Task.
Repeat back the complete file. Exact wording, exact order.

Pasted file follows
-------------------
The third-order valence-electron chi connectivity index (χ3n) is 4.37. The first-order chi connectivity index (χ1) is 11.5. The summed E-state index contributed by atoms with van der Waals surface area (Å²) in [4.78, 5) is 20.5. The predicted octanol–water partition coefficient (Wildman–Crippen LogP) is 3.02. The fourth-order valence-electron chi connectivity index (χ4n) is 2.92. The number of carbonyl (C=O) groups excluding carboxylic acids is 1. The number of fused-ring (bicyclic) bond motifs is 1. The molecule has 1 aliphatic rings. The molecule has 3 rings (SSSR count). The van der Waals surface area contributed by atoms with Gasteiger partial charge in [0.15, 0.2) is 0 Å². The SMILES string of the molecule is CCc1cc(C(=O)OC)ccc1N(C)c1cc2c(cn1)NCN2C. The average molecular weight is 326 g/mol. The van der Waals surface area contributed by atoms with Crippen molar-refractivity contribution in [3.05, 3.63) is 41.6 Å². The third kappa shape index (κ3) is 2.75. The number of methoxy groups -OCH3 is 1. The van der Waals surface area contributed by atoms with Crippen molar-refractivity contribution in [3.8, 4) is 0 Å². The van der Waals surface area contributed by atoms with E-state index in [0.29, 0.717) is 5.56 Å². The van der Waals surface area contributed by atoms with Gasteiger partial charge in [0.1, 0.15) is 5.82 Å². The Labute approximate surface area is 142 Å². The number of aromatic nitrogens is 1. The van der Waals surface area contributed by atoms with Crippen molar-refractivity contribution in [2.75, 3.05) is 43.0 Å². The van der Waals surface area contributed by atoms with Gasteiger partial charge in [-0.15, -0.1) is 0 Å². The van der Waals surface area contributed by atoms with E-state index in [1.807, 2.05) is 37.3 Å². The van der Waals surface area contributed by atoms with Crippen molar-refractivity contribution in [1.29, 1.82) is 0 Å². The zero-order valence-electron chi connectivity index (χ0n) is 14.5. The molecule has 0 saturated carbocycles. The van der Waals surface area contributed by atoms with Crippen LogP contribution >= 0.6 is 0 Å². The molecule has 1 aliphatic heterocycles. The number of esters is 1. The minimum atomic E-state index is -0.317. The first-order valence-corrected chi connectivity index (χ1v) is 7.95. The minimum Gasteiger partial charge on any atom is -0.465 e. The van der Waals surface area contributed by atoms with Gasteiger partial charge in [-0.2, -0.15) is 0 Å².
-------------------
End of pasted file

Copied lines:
The third-order valence-electron chi connectivity index (χ3n) is 4.37. The first-order chi connectivity index (χ1) is 11.5. The summed E-state index contributed by atoms with van der Waals surface area (Å²) in [4.78, 5) is 20.5. The predicted octanol–water partition coefficient (Wildman–Crippen LogP) is 3.02. The fourth-order valence-electron chi connectivity index (χ4n) is 2.92. The number of carbonyl (C=O) groups excluding carboxylic acids is 1. The number of fused-ring (bicyclic) bond motifs is 1. The molecule has 1 aliphatic rings. The molecule has 3 rings (SSSR count). The van der Waals surface area contributed by atoms with Gasteiger partial charge in [0.15, 0.2) is 0 Å². The SMILES string of the molecule is CCc1cc(C(=O)OC)ccc1N(C)c1cc2c(cn1)NCN2C. The average molecular weight is 326 g/mol. The van der Waals surface area contributed by atoms with Crippen molar-refractivity contribution in [3.05, 3.63) is 41.6 Å². The third kappa shape index (κ3) is 2.75. The number of methoxy groups -OCH3 is 1. The van der Waals surface area contributed by atoms with Crippen molar-refractivity contribution in [3.8, 4) is 0 Å². The van der Waals surface area contributed by atoms with E-state index in [0.29, 0.717) is 5.56 Å². The van der Waals surface area contributed by atoms with Gasteiger partial charge in [0.1, 0.15) is 5.82 Å². The Labute approximate surface area is 142 Å². The number of aromatic nitrogens is 1. The van der Waals surface area contributed by atoms with Crippen molar-refractivity contribution in [2.75, 3.05) is 43.0 Å². The van der Waals surface area contributed by atoms with Gasteiger partial charge in [-0.15, -0.1) is 0 Å². The van der Waals surface area contributed by atoms with E-state index in [1.807, 2.05) is 37.3 Å². The van der Waals surface area contributed by atoms with Crippen molar-refractivity contribution in [1.29, 1.82) is 0 Å². The zero-order valence-electron chi connectivity index (χ0n) is 14.5. The molecule has 0 saturated carbocycles. The van der Waals surface area contributed by atoms with Crippen LogP contribution >= 0.6 is 0 Å². The molecule has 1 aliphatic heterocycles. The number of esters is 1. The minimum atomic E-state index is -0.317. The first-order valence-corrected chi connectivity index (χ1v) is 7.95. The minimum Gasteiger partial charge on any atom is -0.465 e. The van der Waals surface area contributed by atoms with Gasteiger partial charge in [-0.2, -0.15) is 0 Å².